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Bloomington, IN, United States

ClinData Services Inc.

Bloomington, IN, United States
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PubMed | One Health Commission, Washington University in St. Louis, University of Pennsylvania, University of Missouri - Kansas City and 17 more.
Type: Journal Article | Journal: Clinical and translational medicine | Year: 2016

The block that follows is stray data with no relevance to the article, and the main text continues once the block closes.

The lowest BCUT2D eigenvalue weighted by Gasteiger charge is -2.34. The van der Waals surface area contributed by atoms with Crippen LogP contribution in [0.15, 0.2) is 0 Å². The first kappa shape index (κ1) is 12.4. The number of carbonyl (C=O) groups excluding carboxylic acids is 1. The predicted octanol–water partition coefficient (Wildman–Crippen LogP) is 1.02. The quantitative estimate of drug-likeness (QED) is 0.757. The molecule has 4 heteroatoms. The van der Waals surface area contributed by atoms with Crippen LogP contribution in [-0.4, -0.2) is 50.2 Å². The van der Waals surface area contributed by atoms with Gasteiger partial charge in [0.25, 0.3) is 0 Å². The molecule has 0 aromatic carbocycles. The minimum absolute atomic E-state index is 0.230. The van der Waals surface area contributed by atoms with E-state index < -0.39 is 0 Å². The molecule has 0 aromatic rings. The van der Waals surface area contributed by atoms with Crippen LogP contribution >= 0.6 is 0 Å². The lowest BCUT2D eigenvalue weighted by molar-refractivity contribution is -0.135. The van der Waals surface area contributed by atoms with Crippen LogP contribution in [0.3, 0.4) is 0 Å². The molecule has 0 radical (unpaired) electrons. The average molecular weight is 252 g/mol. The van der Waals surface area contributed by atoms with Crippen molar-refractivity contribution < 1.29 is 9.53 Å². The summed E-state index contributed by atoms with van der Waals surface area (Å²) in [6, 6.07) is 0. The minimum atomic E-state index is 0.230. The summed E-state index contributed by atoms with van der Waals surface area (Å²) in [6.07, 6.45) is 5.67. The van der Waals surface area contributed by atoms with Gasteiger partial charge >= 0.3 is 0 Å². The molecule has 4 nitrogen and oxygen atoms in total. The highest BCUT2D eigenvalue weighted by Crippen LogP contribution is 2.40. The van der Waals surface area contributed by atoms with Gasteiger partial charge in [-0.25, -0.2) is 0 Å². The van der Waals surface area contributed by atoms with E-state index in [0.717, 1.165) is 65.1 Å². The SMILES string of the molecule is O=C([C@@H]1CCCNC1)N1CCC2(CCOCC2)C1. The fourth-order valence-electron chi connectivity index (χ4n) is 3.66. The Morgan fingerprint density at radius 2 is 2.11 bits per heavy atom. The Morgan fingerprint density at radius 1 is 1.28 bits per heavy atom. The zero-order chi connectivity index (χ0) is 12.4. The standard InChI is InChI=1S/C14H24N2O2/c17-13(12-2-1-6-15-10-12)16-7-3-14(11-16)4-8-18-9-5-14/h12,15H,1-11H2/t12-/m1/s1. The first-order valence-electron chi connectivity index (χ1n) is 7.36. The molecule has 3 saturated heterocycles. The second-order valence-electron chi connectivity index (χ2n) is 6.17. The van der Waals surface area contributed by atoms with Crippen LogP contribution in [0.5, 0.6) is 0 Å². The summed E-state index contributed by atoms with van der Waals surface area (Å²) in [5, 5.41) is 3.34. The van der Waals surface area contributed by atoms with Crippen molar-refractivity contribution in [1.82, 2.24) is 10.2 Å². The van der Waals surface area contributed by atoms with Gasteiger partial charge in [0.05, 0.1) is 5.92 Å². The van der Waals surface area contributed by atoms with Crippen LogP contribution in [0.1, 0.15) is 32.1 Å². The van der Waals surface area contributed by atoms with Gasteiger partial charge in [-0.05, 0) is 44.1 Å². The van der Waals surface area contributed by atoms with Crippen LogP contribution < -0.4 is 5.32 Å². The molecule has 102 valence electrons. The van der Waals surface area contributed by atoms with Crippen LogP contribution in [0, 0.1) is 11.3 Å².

A1 One health advances and successes in comparative medicine and translational researchCheryl StroudA2 Dendritic cell-targeted gorilla adenoviral vector for cancer vaccination for canine melanomaIgor Dmitriev, Elena Kashentseva, Jeffrey N. Bryan, David T. CurielA3 Viroimmunotherapy for malignant melanoma in the companion dog modelJeffrey N. Bryan, David Curiel, Igor Dmitriev, Elena Kashentseva, Hans Rindt, Carol Reinero, Carolyn J. HenryA4 Of mice and men (and dogs!): development of a commercially licensed xenogeneic DNA vaccine for companion animals with malignant melanomaPhilip J. BergmanA5 Successful immunotherapy with a recombinant HER2-expressing Listeria monocytogenes in dogs with spontaneous osteosarcoma paves the way for advances in pediatric osteosarcomaNicola J. Mason, Josephine S. Gnanandarajah, Julie B. Engiles, Falon Gray, Danielle Laughlin, Anita Gaurnier-Hausser, Anu Wallecha, Margie Huebner, Yvonne PatersonA6 Human clinical development of ADXS-HER2Daniel OConnorA7 Leveraging use of data for both human and veterinary benefitLaura S. TremlA8 Biologic replacement of the knee: innovations and early clinical resultsJames P. StannardA9 Mizzou BioJoint Center: a translational success storyJames L. CookA10 University and industry translational partnership: from the lab to commercializationMarc JacobsA11 Beyond docking: an evolutionarily guided OneHealth approach to drug discoveryGerald J. Wyckoff, Lee Likins, Ubadah Sabbagh, Andrew SkaffA12 Challenges and opportunities for data applications in animal health: from precision medicine to precision husbandryAmado S. GuloyA13 A cloud-based programmable platform for healthHarlen D. HaysA14 Comparative oncology: One Health in actionAmy K. LeBlancA15 Companion animal diseases bridge the translational gap for human neurodegenerative diseaseJoan R. Coates, Martin L. Katz, Leslie A. Lyons, Gayle C. Johnson, Gary S. Johnson, Dennis P. OBrienA16 Duchenne muscular dystrophy gene therapyDongsheng DuanA17 Polycystic kidney disease: cellular mechanisms to emerging therapiesJames P. CalvetA18 The domestic cat as a large animal model for polycystic kidney diseaseLeslie A. Lyons, Barbara GandolfiA19 The support of basic and clinical research by the Polycystic Kidney Disease FoundationDavid A. BaronA20 Using naturally occurring large animal models of human disease to enable clinical translation: treatment of arthritis using autologous stromal vascular fraction in dogsMark L. WeissA21 Regulatory requirements regarding clinical use of human cells, tissues, and tissue-based productsDebra A. WebsterA22 Regenerative medicine approaches to Type 1 diabetes treatmentFrancis N. KaranuA23 The zoobiquity of canine diabetes mellitus, mans best friend is a friend indeed-islet transplantationEdward J. RobbA24 One Medicine: a development model for cellular therapy of diabetesRobert J. Harman.